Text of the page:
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ANTIQUE TOY WORLD Magazine November, 1991, Volume 21 Number 11
(web note, transcribed text for key word searching is under the page images)



ANTIQUE TOY WORLD Magazine November, 1991, Volume 21 Number 11
Norman Galaxy Of Mechanical Banks
Makes circus of auction records at Bertoia-Brady sale in Philadelphia

by Richard Friz

THOSE DARING YOUNG MEN on the flying trapeze, Bill Bertoia and Bob Brady, two eminent collectors in their own right, pulled off the auction equivalent of a triple on the high wire with the sale of Bill Norman's 400-lot mechanical bank collection at the Philadelphia Airport Hilton on Saturday, September 14. The auction was held in the teeth of a faltering economy, and other weekend drawing cards included the Antiques Toy Convention at JFK in New York City and the Nostalgia Galleries Toy Auction in Elmira, New York.
     It would have been an easy "out" to stage a glorified tag sale or trade privately with one of the hobby's kingpins as was the case with the other world-class mechanical bank holdings of recent past Mosler, Perelman and Hegerty. To their credit, and the gratification of bank enthusiasts from coast to coast, Bertoia and Brady presented Bill Norman's collection as equal-opportunity deployer with a no-minimum, no-reserve, nothing-held-back auction tantamount to working without a net.
     The results speak volumes: pre-sale estimates were reduced to meaningless marginalia, auction records were reduced to shambles and the grand total was grand indeed, exceeding $2.2 million (including ten percent buyer's premium) truly this was the mechanical bank sale of the millennium.
     As Bob Brady pointed out in his brief introduction prior to the opening gavel, he was absolutely stunned and thought Bill Norman was "putting him on" when his friend approached him with the idea of selling the collection. Bill Norman, a Burbank, California, native, had packed a lifetime of collecting into a mere twelve years. Beginning with Dinah in 1979, which he bought not realizing that it had been repainted and had a replaced lever, Norman's sense of commitment in upgrading to improve his collection encompassed his first one hundred banks, and became part of a constant winnowing process. He sought out numerous color variations and actively collected trade cards, sales agreements and patent papers relevant to the banks. His scholarship and impeccable taste were reflected in The Bank Book published in 1984, which has been hailed by many as the bible of the hobby.
     The Norman Collection is clearly of such magnitude, prime condition and provenance (ex-Emetine, Weirder, I. C. Hegerty, Meyer, Mosler, Caron, Griffith, Davidson, Perelman the giants), that we are unlikely to see anything comparable again in our time.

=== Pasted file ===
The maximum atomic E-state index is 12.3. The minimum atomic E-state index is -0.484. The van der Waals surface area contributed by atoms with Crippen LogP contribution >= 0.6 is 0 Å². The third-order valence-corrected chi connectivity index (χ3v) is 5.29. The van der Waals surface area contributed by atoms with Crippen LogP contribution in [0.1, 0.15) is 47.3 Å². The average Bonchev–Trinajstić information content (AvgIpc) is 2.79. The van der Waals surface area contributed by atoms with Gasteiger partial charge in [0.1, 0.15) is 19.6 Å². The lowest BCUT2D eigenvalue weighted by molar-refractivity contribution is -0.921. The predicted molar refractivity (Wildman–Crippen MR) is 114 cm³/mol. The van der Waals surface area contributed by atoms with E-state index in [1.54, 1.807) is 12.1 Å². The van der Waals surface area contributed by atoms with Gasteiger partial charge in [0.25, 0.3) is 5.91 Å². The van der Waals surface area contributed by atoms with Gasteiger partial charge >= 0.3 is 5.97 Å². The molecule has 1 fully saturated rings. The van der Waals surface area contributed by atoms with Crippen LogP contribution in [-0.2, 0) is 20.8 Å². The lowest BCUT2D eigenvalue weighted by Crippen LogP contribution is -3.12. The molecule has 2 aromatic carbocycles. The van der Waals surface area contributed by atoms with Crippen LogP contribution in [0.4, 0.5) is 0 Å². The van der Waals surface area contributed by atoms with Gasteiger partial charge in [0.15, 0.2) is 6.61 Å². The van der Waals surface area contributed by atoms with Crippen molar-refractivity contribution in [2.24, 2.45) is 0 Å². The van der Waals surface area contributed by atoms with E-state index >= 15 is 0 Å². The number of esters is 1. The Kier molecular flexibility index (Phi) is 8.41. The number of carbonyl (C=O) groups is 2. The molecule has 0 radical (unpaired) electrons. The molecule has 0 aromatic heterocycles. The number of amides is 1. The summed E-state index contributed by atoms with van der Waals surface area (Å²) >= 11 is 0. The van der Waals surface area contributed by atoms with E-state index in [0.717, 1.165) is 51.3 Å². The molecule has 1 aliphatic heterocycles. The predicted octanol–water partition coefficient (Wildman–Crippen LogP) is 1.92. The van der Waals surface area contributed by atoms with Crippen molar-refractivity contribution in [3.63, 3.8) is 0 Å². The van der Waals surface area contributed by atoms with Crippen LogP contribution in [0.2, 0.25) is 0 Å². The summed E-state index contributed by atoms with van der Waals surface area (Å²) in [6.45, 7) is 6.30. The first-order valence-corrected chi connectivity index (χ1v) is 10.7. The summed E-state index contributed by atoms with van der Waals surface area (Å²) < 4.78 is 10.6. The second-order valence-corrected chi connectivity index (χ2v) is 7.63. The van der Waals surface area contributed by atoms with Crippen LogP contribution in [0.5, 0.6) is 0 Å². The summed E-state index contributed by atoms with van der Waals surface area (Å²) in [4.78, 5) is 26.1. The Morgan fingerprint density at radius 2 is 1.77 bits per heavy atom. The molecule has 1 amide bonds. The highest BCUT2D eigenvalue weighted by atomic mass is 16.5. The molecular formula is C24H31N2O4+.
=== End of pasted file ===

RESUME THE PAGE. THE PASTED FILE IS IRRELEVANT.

Christie's sale of the Seamen's Bank Collection in New York City on March 13 of this year, racked up such incredulous prices, someone joked that the insolvent savings might have fared better in the toy bank business. Two banks, Horse Race and Girl Skipping Rope posted new auction highs at $25,300. Only a few weeks after the Seamen's sale, a Shepard Circus bank with original box went ballistic at $55,000 at an Ohio auction, only to be resold almost immediately to a Dallas attorney for a reported $65,000. (Admittedly far short of the $250,000 exacted for the Secor Freedman's Bank at Perelman's "by-invitation-only" sale or $245,000 for Darky and Watermelon, a private transaction.)
     This, mind you, was all B. N. (Before Norman). The Bertoia/Brady bunch beat a relentless tatoo on auction records: A new high of $60,500, more than double estimate, was set for the J. & E. Stevens Fowler, a bank coveted by folk art and bank enthusiasts alike. The Fowler lead pattern also acquitted itself, at $17,000. The $55,000 level was achieved, not once but thrice with the best known specimen of Girl Skipping Rope, a pristine Mikado and a matchless Jonah Pedestal (Remember back in 1978 when Frank Whitson set the hobby on its ear by paying $18,500 for one in similar condition at Roan's Auctions in Cogans Station, Pennsylvania? Ah, those were the good old days.) An astounding total of twenty-nine banks approached or surpassed the $20,000 mark and in almost every instance, reached new plateaus for banks bearing their name.


        Fowler J. & E. Stevens . . . $60,500
        Red Riding Hood W. S. Reed . . . $57,200
        Girl Skipping Rope J. & E. Stevens . . . $55,000
        Jonah-Pedestal J. & E. Stevens . . . $55,000
        Mikado Kyser & Rex . . . $55,000
        Roller Skating Bank . . . $49,500
        Picture Gallery Shepard . . . $46,200
        Bread Winner's J. & E. Stevens . . . $38,500
        Horse Race Straight Base w/Box J. & E. Stevens . . . $31,900
        Butting Buffalo Kyser & Rex . . . $30,250
        Circus Shepard . . . $30,250
        Professor Pug Frog's Great Bicycle Feat  J. & E. Stevens . . . $27,500
        Turtle Kilgore Mfg. . . . $27,500
        Boy Robbing Bird's Nest J. & E. Stevens . . . $26,400
        Mama Katzenjammer Kenton . . . $26,400
        Schley Bottling Up Cervera Mfr. Unknown . . . $26,400
        Motor Bank Kyser & Rex . . . $26,400
        Calamity w/box J. & E. Stevens . . . $25,300
        Boy Scout Camp J. & E. Stevens . . . $24,200
        Artillery w/box J. & E. Stevens . . . $24,200
        Shoot the Chute Bronze Pattern J. & E. Stevens . . . $24,200
        Cupola Circular J. & E. Stevens . . . $23,100
        Germania Exchange J. & E. Stevens . . . $23,100